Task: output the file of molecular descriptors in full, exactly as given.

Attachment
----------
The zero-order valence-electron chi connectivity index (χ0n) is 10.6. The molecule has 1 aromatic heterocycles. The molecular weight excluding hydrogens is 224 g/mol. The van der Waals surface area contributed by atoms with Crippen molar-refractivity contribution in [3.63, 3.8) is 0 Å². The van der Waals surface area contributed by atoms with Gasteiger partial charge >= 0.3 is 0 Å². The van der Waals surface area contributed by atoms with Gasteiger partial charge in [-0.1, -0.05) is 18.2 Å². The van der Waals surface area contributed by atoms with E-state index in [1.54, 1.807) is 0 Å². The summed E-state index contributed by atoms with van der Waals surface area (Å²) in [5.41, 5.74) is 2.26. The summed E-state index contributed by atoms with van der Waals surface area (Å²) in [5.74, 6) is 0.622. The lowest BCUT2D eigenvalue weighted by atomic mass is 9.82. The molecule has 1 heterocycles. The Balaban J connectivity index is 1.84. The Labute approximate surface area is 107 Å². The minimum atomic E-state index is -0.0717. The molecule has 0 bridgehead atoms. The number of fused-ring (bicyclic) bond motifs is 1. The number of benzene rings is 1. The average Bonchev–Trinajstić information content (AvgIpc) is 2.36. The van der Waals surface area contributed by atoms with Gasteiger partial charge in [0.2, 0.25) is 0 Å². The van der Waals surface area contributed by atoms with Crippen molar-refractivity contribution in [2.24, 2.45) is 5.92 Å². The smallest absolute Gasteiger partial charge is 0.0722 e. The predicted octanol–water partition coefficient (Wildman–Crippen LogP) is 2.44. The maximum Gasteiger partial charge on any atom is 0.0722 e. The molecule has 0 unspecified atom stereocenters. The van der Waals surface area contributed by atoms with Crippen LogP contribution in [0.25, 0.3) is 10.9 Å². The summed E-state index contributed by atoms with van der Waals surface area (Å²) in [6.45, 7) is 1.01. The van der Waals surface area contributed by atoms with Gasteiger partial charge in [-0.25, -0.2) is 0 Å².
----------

The zero-order valence-electron chi connectivity index (χ0n) is 10.6. The molecule has 1 aromatic heterocycles. The molecular weight excluding hydrogens is 224 g/mol. The van der Waals surface area contributed by atoms with Crippen molar-refractivity contribution in [3.63, 3.8) is 0 Å². The van der Waals surface area contributed by atoms with Gasteiger partial charge >= 0.3 is 0 Å². The van der Waals surface area contributed by atoms with Gasteiger partial charge in [-0.1, -0.05) is 18.2 Å². The van der Waals surface area contributed by atoms with E-state index in [1.54, 1.807) is 0 Å². The summed E-state index contributed by atoms with van der Waals surface area (Å²) in [5.41, 5.74) is 2.26. The summed E-state index contributed by atoms with van der Waals surface area (Å²) in [5.74, 6) is 0.622. The lowest BCUT2D eigenvalue weighted by atomic mass is 9.82. The molecule has 1 heterocycles. The Balaban J connectivity index is 1.84. The Labute approximate surface area is 107 Å². The minimum atomic E-state index is -0.0717. The molecule has 0 bridgehead atoms. The number of fused-ring (bicyclic) bond motifs is 1. The number of benzene rings is 1. The average Bonchev–Trinajstić information content (AvgIpc) is 2.36. The van der Waals surface area contributed by atoms with Gasteiger partial charge in [0.2, 0.25) is 0 Å². The van der Waals surface area contributed by atoms with Crippen molar-refractivity contribution in [2.24, 2.45) is 5.92 Å². The smallest absolute Gasteiger partial charge is 0.0722 e. The predicted octanol–water partition coefficient (Wildman–Crippen LogP) is 2.44. The maximum Gasteiger partial charge on any atom is 0.0722 e. The molecule has 0 unspecified atom stereocenters. The van der Waals surface area contributed by atoms with Crippen LogP contribution in [0.25, 0.3) is 10.9 Å². The summed E-state index contributed by atoms with van der Waals surface area (Å²) in [6.45, 7) is 1.01. The van der Waals surface area contributed by atoms with Gasteiger partial charge in [-0.25, -0.2) is 0 Å².